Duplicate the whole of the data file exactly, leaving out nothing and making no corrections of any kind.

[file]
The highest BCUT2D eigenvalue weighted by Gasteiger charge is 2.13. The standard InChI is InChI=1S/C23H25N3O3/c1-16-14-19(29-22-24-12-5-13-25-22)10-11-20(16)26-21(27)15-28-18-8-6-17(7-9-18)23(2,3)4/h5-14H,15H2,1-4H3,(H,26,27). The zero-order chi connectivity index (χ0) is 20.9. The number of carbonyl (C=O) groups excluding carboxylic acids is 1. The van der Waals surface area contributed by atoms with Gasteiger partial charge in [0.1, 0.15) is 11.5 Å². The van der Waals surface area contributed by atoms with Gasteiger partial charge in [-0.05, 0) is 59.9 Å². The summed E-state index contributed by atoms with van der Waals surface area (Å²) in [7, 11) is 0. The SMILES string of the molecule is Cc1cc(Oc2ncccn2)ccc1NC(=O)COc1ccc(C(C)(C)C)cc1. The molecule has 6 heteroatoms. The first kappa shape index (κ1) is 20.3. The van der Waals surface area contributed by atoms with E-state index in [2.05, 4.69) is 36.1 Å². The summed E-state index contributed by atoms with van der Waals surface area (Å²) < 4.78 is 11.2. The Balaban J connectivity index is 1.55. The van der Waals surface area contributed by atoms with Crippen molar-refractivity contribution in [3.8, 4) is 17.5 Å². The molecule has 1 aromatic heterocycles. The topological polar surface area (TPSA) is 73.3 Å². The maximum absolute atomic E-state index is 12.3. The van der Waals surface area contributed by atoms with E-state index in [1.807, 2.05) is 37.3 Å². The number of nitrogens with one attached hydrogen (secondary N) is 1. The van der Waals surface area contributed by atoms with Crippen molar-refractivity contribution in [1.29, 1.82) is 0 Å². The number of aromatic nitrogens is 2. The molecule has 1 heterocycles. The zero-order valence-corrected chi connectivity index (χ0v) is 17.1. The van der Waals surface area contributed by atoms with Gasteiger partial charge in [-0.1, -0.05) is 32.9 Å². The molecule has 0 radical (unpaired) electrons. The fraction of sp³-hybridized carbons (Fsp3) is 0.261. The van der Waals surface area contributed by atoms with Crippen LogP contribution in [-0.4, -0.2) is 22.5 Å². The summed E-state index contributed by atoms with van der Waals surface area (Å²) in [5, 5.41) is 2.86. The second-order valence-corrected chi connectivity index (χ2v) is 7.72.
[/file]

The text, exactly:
The highest BCUT2D eigenvalue weighted by Gasteiger charge is 2.13. The standard InChI is InChI=1S/C23H25N3O3/c1-16-14-19(29-22-24-12-5-13-25-22)10-11-20(16)26-21(27)15-28-18-8-6-17(7-9-18)23(2,3)4/h5-14H,15H2,1-4H3,(H,26,27). The zero-order chi connectivity index (χ0) is 20.9. The number of carbonyl (C=O) groups excluding carboxylic acids is 1. The van der Waals surface area contributed by atoms with Gasteiger partial charge in [0.1, 0.15) is 11.5 Å². The van der Waals surface area contributed by atoms with Gasteiger partial charge in [-0.05, 0) is 59.9 Å². The summed E-state index contributed by atoms with van der Waals surface area (Å²) in [7, 11) is 0. The SMILES string of the molecule is Cc1cc(Oc2ncccn2)ccc1NC(=O)COc1ccc(C(C)(C)C)cc1. The molecule has 6 heteroatoms. The first kappa shape index (κ1) is 20.3. The van der Waals surface area contributed by atoms with E-state index in [2.05, 4.69) is 36.1 Å². The summed E-state index contributed by atoms with van der Waals surface area (Å²) < 4.78 is 11.2. The Balaban J connectivity index is 1.55. The van der Waals surface area contributed by atoms with Crippen molar-refractivity contribution in [3.8, 4) is 17.5 Å². The molecule has 1 aromatic heterocycles. The topological polar surface area (TPSA) is 73.3 Å². The maximum absolute atomic E-state index is 12.3. The van der Waals surface area contributed by atoms with E-state index in [1.807, 2.05) is 37.3 Å². The number of nitrogens with one attached hydrogen (secondary N) is 1. The van der Waals surface area contributed by atoms with Crippen molar-refractivity contribution in [1.29, 1.82) is 0 Å². The number of aromatic nitrogens is 2. The molecule has 1 heterocycles. The zero-order valence-corrected chi connectivity index (χ0v) is 17.1. The van der Waals surface area contributed by atoms with Gasteiger partial charge in [-0.1, -0.05) is 32.9 Å². The molecule has 0 radical (unpaired) electrons. The fraction of sp³-hybridized carbons (Fsp3) is 0.261. The van der Waals surface area contributed by atoms with Crippen LogP contribution in [-0.4, -0.2) is 22.5 Å². The summed E-state index contributed by atoms with van der Waals surface area (Å²) in [5, 5.41) is 2.86. The second-order valence-corrected chi connectivity index (χ2v) is 7.72.